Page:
Soybean (Glycine max) seeds contain bioactive proteins with antinutritional and immunological properties that affect metabolism and assimilation of nutrients. The presence of antinutritional proteins requires soybeans to be heat-treated resulting in input energy costs. Nulls for bioactive seed proteins have been previously isolated from the USDA soybean collection, including Kunitz trypsin inhibitor (TI), soybean agglutinin (LE) and immunodominant soybean allergen P34 protein. Each of these nulls has the potential to partially address the concerns of soybean feed/food consumption. A stack of recessive nulls of TI, LE and P34 was created in a cv ‘Williams 82’ background termed ‘Triple Null’. Triple Null has a slight reduction of total protein compared with ‘Williams 82’ corresponding to aggregate contribution of TI, LE and P34 in the seed proteome. Triple Null's proteome analysis revealed P34 and TI nulls are frame-shift mutants able to accumulate small amounts of authentic P34 and TI proteins. Triple Null has possible application as a conventional feed/food source and for immunotherapy to mitigate soybean allergenic response.

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Sugar demand of ripening grape berries leads to recycling of surplus phloem water via the xylem

Sugar demand of ripening grape berries leads to recycling of surplus phloem water via the xylem | Plant Gene Seeker -PGS | Scoop.it

KELLER - 2014 - Plant, Cell & Environment - Wiley Online Library

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Abstract

We tested the common assumption that fleshy fruits become dependent on phloem water supply because xylem inflow declines at the onset of ripening. Using two distinct grape genotypes exposed to drought stress, we found that a sink-driven rise in phloem inflow at the beginning of ripening was sufficient to reverse drought-induced berry shrinkage. Rewatering accelerated berry growth and sugar accumulation concurrently with leaf photosynthetic recovery. Interrupting phloem flow through the peduncle prevented the increase in berry growth after rewatering, but interrupting xylem flow did not. Nevertheless, xylem flow in ripening berries, but not berry size, remained responsive to root or shoot pressurization. A mass balance analysis on ripening berries sampled in the field suggested that phloem water inflow may exceed growth and transpiration water demands. Collecting apoplastic sap from ripening berries showed that osmotic pressure increased at distinct rates in berry vacuoles and apoplast. Our results indicate that the decrease in xylem inflow at the onset of ripening may be a consequence of the sink-driven increase in phloem inflow. We propose a conceptual model in which surplus phloem water bypasses the fruit cells and partly evaporates from the berry surface and partly moves apoplastically to the xylem for outflow.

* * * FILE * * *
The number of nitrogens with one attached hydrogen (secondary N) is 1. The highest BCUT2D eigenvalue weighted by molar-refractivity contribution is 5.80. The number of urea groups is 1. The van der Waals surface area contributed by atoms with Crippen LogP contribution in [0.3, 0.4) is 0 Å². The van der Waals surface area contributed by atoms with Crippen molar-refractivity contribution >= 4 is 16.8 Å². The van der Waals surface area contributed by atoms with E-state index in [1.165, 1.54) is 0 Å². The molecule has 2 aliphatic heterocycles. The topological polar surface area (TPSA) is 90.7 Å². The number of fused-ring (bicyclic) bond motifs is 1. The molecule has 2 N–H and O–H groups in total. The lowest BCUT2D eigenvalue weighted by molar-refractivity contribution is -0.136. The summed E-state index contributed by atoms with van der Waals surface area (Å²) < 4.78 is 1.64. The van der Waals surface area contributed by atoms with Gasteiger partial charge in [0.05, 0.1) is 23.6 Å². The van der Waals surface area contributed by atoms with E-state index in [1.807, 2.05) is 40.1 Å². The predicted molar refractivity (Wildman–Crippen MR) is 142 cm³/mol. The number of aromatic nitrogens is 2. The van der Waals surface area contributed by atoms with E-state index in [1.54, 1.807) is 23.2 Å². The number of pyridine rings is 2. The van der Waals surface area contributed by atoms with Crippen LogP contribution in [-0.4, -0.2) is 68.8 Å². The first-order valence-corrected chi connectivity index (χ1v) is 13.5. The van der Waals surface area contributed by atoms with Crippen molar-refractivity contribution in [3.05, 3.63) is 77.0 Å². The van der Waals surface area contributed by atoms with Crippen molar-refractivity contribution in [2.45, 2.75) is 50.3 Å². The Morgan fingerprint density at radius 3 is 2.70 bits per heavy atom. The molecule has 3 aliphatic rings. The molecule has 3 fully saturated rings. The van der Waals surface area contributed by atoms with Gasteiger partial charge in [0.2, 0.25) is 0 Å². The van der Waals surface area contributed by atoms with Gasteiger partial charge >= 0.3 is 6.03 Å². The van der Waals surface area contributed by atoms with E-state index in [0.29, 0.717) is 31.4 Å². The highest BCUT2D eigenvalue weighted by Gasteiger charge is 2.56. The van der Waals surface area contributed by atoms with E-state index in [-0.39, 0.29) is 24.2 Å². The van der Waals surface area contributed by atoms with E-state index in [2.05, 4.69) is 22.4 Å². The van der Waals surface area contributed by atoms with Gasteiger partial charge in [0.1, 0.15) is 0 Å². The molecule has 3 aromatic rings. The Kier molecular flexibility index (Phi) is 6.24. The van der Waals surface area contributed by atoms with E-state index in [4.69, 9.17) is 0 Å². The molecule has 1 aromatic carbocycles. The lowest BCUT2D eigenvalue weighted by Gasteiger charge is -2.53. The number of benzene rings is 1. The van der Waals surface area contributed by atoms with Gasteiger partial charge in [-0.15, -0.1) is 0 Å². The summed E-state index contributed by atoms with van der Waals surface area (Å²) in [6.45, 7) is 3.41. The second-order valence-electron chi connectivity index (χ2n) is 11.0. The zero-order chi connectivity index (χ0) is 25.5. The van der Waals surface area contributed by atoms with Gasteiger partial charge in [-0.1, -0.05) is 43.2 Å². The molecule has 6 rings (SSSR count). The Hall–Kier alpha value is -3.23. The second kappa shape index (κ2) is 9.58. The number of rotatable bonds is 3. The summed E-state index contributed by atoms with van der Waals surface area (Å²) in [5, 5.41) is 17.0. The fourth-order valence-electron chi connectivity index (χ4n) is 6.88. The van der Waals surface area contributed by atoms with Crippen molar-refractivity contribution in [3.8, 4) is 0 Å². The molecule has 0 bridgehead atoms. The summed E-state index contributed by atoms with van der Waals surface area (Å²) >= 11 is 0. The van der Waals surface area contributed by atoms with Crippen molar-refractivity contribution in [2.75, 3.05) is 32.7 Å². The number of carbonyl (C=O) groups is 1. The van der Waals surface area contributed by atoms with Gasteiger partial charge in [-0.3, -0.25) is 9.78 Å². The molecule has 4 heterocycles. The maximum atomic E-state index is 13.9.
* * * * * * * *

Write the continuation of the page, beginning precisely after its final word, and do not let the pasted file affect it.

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qRT9, a quantitative trait locus controlling root thickness and root length in upland rice

qRT9, a quantitative trait locus controlling root thickness and root length in upland rice | Plant Gene Seeker -PGS | Scoop.it
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Breeding for strong root systems is an important strategy for improving drought avoidance in rice. To clone genes responsible for strong root traits, an upland rice introgression line IL392 with thicker and longer roots than the background parent lowland rice Yuefu was selected. A quantitative trait locus (QTL), qRT9, controlling root thickness and root length was detected under hydroponic culture using 203 F2:3 populations derived from a cross between Yuefu and IL392. The qRT9 locus explained 32.5% and 28.1% of the variance for root thickness and root length, respectively. Using 3185 F2 plants, qRT9 was ultimately narrowed down to an 11.5kb region by substitution mapping. One putative basic helix–loop–helix (bHLH) transcription factor gene, LOC_Os09g28210 (named OsbHLH120), is annotated in this region. Sequences of OsbHLH120 in 11 upland rice and 13 lowland rice indicated that a single nucleotide polymorphism (SNP) at position 82 and an insertion/deletion (Indel) at position 628–642 cause amino acid changes and are conserved between upland rice and lowland rice. Phenotypic analysis indicated that the two polymorphisms were significantly associated with root thickness and root length under hydroponic culture. Quantitative real-time PCR showed that OsbHLH120 was strongly induced by polyethylene glycol (PEG), salt, and abscisic acid, but higher expression was present in IL392 roots than in Yuefu under PEG and salt stress. The successfully isolated locus, qRT9, enriches our knowledge of the genetic basis for drought avoidance and provides an opportunity for breeding drought avoidance varieties by utilizing valuable genes in the upland rice germplasm.

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Roots to Global Food Security. J of Experimental Botany

Roots to Global Food Security. J of Experimental Botany | Plant Gene Seeker -PGS | Scoop.it
Special Issue: Roots to Global Food Security